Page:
SAN FRANCISCO, March 1 (UPI) -- In a good-news, bad-news mix for autism, researchers report early diagnosis of the neurodevelopmental disorder has been shown to be effective -- yet elusive.

Despite a growing body of scientific evidence pointing to the benefits of early detection, government scientists estimate only about half of children with autism are diagnosed before kindergarten, with most of these identified between the ages of 2 and 4.

Although that marks an improvement over previous years, it's still too late for the undiagnosed half to get the best shot at reaping maximum benefits from treatment, most experts agree.

"We know that it's never too late to intervene with children with autism, but we also know that there's this critical window of opportunity that you keep hearing about," said Laurie Stephens, director of the Autism Spectrum Disorders Program at The Help Group in Los Angeles, a non-profit organization that serves 500 children with special needs.



Read the rest here.

Yiddish With Dick And Jane




No Surprises Here



From Live Science:



What We Want: Online Dating by the Numbers

By Jeanna Bryner

LiveScience Staff Writer
posted: 12 February 2007
12:01 am ET

In the world of online dating, women seek a partner of their age or older who has a high-paying job or has money. And he must be well-educated.

That's according to a recent study published in the January issue of the Journal of Personality and Social Psychology.

No surprise, men seek a partner of their age or younger who is physically attractive.

“Income of men is a very good predictor of how many emails they get from women, whereas female attractiveness is a very good predictor of how many emails they get from men,” said study team member Michael Norton of Harvard Business School. “Education does nothing for women for getting emails, whereas it helps men,” Norton said.



Read the rest here.

Newgrange


From Wikipedia, the free encyclopedia:



Newgrange, which is located at 53°41′39.4″N, 6°28′36.6″W, is one of the passage tombs of the Brú na Bóinne complex in County Meath, and the most famous of all Irish prehistoric sites.

Originally built between c.3300-2900BC according to Carbon 14 dates (Grogan 1991), it is more than 500 years older than the Great Pyramid of Giza in Egypt, and predates Stonehenge trilithons by about 1,000 years (although the earliest stages of Stonehenge are roughly contemporary with Newgrange). It lay lost for over 4,000 years due to mound slippage, until the late 17th century, when men looking for building stone uncovered it, and described it as a cave.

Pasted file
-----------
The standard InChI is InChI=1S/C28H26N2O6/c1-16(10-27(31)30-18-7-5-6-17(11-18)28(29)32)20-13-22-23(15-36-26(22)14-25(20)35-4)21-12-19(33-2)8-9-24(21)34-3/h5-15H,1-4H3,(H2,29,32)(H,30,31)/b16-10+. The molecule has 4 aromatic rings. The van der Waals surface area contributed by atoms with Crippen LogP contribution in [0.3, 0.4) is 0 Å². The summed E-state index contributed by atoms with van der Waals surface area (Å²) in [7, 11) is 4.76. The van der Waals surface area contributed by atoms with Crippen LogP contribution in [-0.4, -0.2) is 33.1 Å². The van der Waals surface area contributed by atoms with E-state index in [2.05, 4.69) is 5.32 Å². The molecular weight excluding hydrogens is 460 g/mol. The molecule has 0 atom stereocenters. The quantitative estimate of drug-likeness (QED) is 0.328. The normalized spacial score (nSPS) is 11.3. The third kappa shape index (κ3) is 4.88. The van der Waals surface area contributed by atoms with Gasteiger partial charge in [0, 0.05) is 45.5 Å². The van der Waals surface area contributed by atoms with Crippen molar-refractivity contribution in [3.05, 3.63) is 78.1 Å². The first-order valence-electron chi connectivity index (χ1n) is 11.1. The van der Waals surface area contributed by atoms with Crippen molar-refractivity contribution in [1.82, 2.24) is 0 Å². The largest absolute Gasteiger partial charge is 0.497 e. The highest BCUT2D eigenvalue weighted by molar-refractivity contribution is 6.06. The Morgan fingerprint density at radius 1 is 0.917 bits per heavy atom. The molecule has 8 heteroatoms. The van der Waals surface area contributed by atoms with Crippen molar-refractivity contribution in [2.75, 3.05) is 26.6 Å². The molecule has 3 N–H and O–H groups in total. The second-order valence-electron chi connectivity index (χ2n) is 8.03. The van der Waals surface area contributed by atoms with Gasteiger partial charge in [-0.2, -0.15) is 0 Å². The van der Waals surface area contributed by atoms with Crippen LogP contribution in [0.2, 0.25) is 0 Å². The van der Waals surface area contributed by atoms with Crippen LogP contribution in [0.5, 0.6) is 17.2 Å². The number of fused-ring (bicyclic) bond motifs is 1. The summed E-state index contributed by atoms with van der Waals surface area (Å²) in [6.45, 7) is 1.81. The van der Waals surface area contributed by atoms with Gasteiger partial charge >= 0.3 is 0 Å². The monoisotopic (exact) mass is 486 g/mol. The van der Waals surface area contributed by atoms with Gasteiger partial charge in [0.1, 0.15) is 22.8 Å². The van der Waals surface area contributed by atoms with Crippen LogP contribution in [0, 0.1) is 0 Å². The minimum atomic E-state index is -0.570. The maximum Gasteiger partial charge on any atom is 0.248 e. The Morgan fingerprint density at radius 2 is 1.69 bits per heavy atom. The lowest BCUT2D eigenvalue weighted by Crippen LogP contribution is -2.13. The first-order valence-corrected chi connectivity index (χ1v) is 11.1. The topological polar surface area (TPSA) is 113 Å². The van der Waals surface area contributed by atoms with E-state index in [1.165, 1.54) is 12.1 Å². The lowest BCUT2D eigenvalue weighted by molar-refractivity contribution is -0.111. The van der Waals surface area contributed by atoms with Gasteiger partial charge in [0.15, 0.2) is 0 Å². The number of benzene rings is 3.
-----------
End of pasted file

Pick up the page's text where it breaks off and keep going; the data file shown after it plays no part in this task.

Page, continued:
Newgrange was excavated and much restored between 1962 and 1975, under the supervision of Prof Michael J O'Kelly, Dept. of Archaeology, University College, Cork (O'Kelly 1986). It consists of a vast man-made stone and turf mound retained within a circle of 97 large kerbstones topped by a high inward-leaning wall of white quartz and granite. Most of the stones were sourced locally (within a radius of 20km or so) but the quartz and granite stones of the facade must have been sourced further afield, most probably in Wicklow and Dundalk bay respectively.



Read the rest here.

Word Sentences


Daughter Number One AE took a battery of standardized tests in school recently and scored in the 99th percentile of Second Graders. This is not news, really, as she's always been intellectually precocious, having taught herself to read before she was 3 years of age. She won't be able to join any kind of Gifted Student Program until next year, so we've encouraged her teachers to send her home with advanced vocabulary words to learn each week. She's responsible to learn the spelling and usage, and to write out sentences using one or more of her words in each. For your edification, here's the ones she will turn in this coming week, though I'll leave it to you, gentle reader to guess which were the words from her list:



1 - The present is delicate.

2 - There was a multitude of people.

3 - The corpulent man had trouble getting in the door.

4 - She did her homework expeditiously so she could luxuriate in the crsip salubrious air, which tantalized her from the window.

5 - The friends played with counterfeit money.

6 - He characterized my story about being friends as unprejudiced.



Salubrious? Is that a good thing? But hey, the child never fails to impress me.

Melinda Doolittle - My Funny Valentine




Strong AI


From AOL TV:



With 'Idol,' the Family Text-Votes Together

VIRGINIA HEFFERNAN

The New York Times
Updated:2007-03-01 14:06:00

NEW YORK (Feb. 28) - Fox’s “American Idol” is a joy to behold. Like a cotton gin, a Model T or an iPod, the contraption just goes. Season after season, and despite monkey wrenches and glitches that might ground a lesser show, the baseline engineering of “Idol” holds up.

And when the motor really revs high — as when the show deflects an amateurish Internet scandal involving fake dirty pictures of a contestant, or an “Idol” alumna, Jennifer Hudson, wins an Oscar on Sunday night for her nightingale performance in “Dreamgirls” — it even affords fans a flash of reflected glory. The competition’s finalists may end up in a dubious order (with Ms. Hudson, whom Simon Cowell championed early on, voted off), but each round of “Idol” brings to light stunningly worthy singers. At the same time, it entertains whole families, including the Motown dads and bubble-gum tweens who no turn-of-the-century programmer dared hope would ever share a couch again, much less a protocol for using cellphones to text in votes.